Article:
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Understanding Cocaine Addiction
An estimated 1.5 million Americans are current users of the Stimulant drug Cocaine, which increases dopamine levels in the brain and gives users a euphoric and energetic high. The majority age group of people that use Cocaine are young adults, aged 18 to 25. Results from a 2011 report found that 40% of drug misuse or abuse-related emergency department visits involved Cocaine, as this drug can cause serious short and long-term health effects. Repeated use of this drug can result in a tolerance and addiction; for some, Cocaine addiction treatment is needed.
Cocaine is made from the leaves of the coca plant native to South America; according to the 2018 National Drug Threat Assessment, the majority of Cocaine seized and tested in the United States is from Colombia. In 2017, 59% of Cocaine bricks seized and tested were uncut, meaning they did not contain diluents or adulterants. As Cocaine works its way through the system, it becomes more likely that substances will be added to it so that street dealers can stretch profits. Flour, cornstarch, and talcum powder may be added, as well as other drugs like Fentanyl and other Amphetamines. When other drugs are added, this increases the likelihood of someone overdosing.
Most of the time, Cocaine is consumed by being snorted through the nose. Users may also inject it, rub it into their gums, or smoke it in the form of Crack Cocaine. When snorted, the high from Cocaine appears almost immediately and typically lasts 15 to 30 minutes. Cocaine users often binge, continuing to use a lot of the drug repeatedly to keep their high going. Users will typically experience increased energy, happiness, mental alertness, sensitivity to sensory stimuli, irritability, paranoia, and decreased appetite.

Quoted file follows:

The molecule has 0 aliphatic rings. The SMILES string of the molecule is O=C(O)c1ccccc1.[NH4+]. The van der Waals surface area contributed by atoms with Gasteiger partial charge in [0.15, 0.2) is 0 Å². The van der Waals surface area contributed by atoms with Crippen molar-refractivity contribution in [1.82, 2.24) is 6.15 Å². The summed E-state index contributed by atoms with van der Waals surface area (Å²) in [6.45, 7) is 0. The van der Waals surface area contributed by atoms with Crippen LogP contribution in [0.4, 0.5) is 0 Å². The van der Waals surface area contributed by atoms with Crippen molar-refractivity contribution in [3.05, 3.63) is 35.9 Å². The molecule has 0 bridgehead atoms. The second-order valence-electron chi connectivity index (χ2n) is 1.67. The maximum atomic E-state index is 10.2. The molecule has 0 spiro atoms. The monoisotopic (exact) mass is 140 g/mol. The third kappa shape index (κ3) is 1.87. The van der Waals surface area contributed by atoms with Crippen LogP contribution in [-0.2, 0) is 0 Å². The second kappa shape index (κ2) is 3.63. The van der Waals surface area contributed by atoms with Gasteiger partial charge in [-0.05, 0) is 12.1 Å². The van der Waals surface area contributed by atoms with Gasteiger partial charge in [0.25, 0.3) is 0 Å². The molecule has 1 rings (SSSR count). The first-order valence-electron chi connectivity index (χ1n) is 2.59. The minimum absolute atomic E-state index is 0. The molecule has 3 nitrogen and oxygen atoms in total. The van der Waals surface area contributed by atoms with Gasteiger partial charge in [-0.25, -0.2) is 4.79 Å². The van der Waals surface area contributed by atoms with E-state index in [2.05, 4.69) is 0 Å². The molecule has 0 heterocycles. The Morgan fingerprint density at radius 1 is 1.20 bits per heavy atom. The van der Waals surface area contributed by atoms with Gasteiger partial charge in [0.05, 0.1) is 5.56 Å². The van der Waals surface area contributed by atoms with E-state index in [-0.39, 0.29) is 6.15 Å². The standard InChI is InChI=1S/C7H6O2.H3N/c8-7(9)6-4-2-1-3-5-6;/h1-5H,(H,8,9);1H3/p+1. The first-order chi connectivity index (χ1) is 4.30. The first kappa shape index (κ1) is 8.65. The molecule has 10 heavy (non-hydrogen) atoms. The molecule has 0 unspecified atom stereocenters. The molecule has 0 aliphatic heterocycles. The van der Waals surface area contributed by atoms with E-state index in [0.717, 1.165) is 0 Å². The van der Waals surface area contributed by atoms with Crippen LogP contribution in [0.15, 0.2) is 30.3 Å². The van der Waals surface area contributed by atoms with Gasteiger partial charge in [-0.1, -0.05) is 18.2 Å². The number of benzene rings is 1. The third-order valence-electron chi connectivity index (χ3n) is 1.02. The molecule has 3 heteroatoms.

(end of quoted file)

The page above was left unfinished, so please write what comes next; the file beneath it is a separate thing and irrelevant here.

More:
Cocaine addiction treatment is needed when long-term Cocaine use changes the way the brain functions. Over time, the brain’s reward circuit, which controls feelings of pleasure, adapts to the excess of dopamine caused by Cocaine and becomes less sensitive to dopamine. This reinforces drug-taking behaviors, as users will need to take more doses to feel high and even happy again. Cocaine users can suffer uncomfortable withdrawal symptoms if they stop using; this phenomenon often motivates users to continue their habit.
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Cocaine Overdose And Withdrawal
When someone overdoses on Cocaine, they may suffer from a heart attack, seizure, or stroke. First responders will try to treat the symptoms of a Cocaine overdose by stopping the seizure, restoring blood flow to the heart, or restoring oxygen-rich blood supply to the affected part of the brain. The other signs of a Cocaine overdose are extreme agitation or anxiety, hallucinations, difficulty breathing, high blood pressure, and high body temperature.
After someone discontinues Cocaine use, they will experience a crash and a strong craving for more of the drug. This crash will come with symptoms like agitation, irritability, anxiety, paranoia, and fatigue. For someone with a history of heavy Cocaine use, withdrawal symptoms like cravings, depression, and suicidal thoughts can last for months. Counseling and medications offered in Cocaine addiction treatment programs can make the process of detox and withdrawal easier.
Cocaine Addiction Treatment Options